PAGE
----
“The SeaWorld family is deeply saddened to announce that one of its most well-known orcas, Tilikum, has passed away. Tilikum passed away early this morning, January 6, surrounded by the trainers, care staff and veterinarians that provided him around-the-clock world-class care.”
Tilikum was the largest orca in captivity, measuring 22.5 feet in length and weighing in at over 12,000 lbs. He had a very distinct dorsal fin measuring 6.5 feet which was completely collapsed to his left side. He was believed to be a North Atlantic Type 1 orca from the resident fish-eating population that inhabits Icelandic waters.
Tilikum was one of over 50 orca captured in Icelandic waters. He was captured in 1983 at the age of two, along with Samoa and Nandu. Immediately after his capture, he was held in a small, concrete holding tank for almost a year near Reykjavik, before being transferred to Sealand of the Pacific in Victoria, Canada. As a juvenile, he was refused food if he did not perform tricks and was often 'raked' and bullied by the two larger females in his tank. He was transferred to Seaworld in 1992 where he lived out the rest of his life performing in Shamu shows and siring multiple offspring.
Tilikum was associated with the deaths of three humans during his life in captivity. The first was in February 1991 at Sealand of the Pacific. Keltie Byrne, a 20 year old orca trainer at Sealand, slipped into the pool and was repeatedly pulled underwater by Tilikum and the two females in his tank, until she ultimately drowned. In July 1999, civilian Daniel P. Dukes was found naked, draped over the back of Tilikum in his SeaWorld orca tank. Dukes had reportedly hidden in the park after closing and entered the orca pool, unbeknown to security staff. Although hypothermia and ultimately drowning were given as the cause of death, Dukes sustained multiple blunt-force traumas pre and post mortem.
In February 2010, Tilikum was involved in the death of one of Seaworld's most senior trainers: Dawn Brancheau. During a routine "Dine with Shamu" event, Tilikum reportedly grabbed the trainer by the arm and dragged her into the pool. She too sustained horrific trauma and it was Brancheau’s death that ignited the captive orca welfare movement as we know it today. Following this trainer's death, Seaworld was banned from putting trainers in the water with orca.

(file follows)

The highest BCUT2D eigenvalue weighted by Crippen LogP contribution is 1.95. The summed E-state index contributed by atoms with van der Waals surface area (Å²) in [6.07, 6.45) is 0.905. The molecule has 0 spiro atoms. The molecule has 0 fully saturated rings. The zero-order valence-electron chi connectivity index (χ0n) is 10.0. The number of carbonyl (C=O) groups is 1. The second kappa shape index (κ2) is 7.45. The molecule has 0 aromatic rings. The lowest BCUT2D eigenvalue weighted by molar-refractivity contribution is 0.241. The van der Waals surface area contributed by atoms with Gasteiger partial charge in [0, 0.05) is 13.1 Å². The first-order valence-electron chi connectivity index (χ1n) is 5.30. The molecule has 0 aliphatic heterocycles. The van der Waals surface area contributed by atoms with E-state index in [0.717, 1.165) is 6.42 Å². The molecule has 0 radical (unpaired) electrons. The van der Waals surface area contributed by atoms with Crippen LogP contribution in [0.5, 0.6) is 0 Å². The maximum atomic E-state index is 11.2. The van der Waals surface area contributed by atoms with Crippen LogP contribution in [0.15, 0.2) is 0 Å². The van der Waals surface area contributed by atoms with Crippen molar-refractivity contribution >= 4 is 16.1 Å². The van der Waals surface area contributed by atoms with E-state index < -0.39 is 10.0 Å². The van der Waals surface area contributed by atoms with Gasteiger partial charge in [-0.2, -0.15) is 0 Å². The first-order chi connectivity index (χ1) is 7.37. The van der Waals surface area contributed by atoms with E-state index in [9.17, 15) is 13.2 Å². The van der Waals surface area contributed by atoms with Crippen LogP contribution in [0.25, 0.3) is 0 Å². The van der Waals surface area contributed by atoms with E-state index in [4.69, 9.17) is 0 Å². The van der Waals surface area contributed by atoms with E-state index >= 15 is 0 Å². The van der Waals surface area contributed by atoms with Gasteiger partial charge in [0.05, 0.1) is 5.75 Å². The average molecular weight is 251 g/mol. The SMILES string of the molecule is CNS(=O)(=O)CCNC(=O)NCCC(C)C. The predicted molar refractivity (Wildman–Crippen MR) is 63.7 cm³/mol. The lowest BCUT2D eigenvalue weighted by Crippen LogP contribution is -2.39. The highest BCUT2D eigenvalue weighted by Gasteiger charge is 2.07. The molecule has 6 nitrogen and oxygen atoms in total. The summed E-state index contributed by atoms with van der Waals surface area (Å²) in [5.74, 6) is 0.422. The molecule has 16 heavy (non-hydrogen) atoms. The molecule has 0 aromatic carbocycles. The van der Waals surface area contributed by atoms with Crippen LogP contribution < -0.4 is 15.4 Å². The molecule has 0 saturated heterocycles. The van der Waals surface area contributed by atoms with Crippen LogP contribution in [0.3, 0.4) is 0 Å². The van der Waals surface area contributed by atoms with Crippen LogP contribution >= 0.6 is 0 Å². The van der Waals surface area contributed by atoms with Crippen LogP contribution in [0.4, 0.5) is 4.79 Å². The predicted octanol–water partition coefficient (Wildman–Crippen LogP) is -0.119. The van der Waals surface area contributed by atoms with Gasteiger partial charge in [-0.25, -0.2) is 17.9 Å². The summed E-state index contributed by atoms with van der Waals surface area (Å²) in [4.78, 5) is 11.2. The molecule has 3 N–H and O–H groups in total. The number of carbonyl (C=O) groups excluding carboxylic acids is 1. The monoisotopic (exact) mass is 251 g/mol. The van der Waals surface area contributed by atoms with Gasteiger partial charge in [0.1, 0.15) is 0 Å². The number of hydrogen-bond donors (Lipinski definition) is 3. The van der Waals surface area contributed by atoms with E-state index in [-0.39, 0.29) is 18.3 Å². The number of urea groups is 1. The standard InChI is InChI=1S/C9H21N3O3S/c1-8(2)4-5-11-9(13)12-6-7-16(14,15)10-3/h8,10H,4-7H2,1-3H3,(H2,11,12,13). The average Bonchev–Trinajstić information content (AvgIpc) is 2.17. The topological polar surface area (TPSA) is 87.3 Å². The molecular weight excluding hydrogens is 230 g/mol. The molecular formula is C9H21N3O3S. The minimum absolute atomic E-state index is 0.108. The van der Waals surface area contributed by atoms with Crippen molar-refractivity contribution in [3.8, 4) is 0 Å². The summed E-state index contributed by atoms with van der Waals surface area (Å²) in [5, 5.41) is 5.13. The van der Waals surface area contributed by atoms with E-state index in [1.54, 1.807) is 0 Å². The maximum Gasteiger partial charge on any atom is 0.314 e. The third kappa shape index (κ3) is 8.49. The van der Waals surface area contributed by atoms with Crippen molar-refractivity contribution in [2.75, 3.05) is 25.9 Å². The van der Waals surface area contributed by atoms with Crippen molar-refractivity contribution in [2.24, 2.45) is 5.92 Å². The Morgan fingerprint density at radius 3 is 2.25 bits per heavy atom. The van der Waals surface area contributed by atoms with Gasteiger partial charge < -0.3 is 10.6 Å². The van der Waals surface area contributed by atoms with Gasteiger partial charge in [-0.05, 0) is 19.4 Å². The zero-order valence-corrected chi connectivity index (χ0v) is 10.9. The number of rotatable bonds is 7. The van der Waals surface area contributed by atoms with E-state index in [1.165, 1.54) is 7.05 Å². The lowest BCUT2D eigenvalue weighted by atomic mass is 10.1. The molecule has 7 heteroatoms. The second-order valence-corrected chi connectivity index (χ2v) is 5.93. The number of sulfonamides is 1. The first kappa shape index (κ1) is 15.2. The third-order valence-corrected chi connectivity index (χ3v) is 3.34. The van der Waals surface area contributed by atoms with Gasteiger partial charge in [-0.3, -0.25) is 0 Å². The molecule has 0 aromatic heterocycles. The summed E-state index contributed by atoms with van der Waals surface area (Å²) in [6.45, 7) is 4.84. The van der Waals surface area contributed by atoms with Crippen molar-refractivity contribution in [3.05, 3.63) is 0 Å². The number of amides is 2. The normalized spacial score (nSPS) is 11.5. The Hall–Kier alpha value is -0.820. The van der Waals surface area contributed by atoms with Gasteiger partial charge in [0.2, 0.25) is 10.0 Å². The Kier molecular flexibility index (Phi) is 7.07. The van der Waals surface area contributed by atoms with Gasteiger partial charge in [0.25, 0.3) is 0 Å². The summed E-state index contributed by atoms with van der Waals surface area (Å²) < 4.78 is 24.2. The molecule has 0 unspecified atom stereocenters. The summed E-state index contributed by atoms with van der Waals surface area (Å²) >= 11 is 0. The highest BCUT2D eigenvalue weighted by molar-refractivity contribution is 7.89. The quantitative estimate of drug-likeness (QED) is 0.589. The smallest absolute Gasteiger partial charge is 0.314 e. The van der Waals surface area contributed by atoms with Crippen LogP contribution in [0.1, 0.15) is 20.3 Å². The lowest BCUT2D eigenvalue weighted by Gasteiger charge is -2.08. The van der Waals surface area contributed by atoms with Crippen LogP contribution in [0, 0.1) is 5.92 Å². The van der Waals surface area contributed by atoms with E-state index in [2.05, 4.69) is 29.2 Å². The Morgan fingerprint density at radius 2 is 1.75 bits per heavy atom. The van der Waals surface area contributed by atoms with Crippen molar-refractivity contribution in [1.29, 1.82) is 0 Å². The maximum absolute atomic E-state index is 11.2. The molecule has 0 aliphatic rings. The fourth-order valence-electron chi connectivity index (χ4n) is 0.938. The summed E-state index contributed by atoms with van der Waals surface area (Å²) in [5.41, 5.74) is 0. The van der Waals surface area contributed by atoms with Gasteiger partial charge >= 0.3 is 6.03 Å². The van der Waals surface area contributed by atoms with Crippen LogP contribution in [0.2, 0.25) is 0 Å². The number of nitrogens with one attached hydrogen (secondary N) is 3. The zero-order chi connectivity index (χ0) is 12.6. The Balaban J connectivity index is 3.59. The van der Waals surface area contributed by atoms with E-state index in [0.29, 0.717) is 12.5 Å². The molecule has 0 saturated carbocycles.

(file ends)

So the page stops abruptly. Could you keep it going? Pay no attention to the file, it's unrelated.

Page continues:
Alongside Keiko, the star of the movie 'Free Willy', Tilikum was arguably the most well-known orca in captivity due to the 2013 documentary 'Blackfish'. Throughout the film, former Seaworld trainers talk about their experiences with Tilikum. They highlight the fact that trainers were not made aware of Tilikum’s dangerous past before they started interacting with him, and that the initial reports released by Seaworld surrounding Brancheau’s death hinted at ‘trainer error’ despite several eye-witness accounts stating otherwise. The film had a huge impact and raised awareness of the conditions and controversies of orca captivity.
It was following this now wide-reaching awareness of the impacts on orca welfare due to captive confinement that SeaWorld announced it would be ending its captive orca breeding programme. This surprising and welcome change of direction followed news that Tilikum had fallen seriously ill back in March 2016. At the time, there appeared to be a lack of transparency in understanding what was wrong with Tilikum and whether confinement was the cause of his deterioration. Now, SeaWorld has stated that,
“…The official cause of death will not be determined until the necropsy is completed, the SeaWorld veterinarians were treating a persistent and complicated bacterial lung infection. The suspected bacteria is part of a group of bacteria that is found in water and soil both in wild habitats and zoological settings.”
Prior to today’s announcement, the last update on Tilikum’s progress was released by Seaworld on 31 August 2016, indicating that he had been making good progress towards recovery. Unfortunately, this was not the case.
Tilikum is now gone, but he leaves behind a poignant legacy: He will forever remind us of the tragedy that can occur, for both orca and humans alike, when freedom and choice is stolen from sentient beings designed by nature to be wild and free. Tilikum has found his freedom - we are sorry that it was in death he had to find it.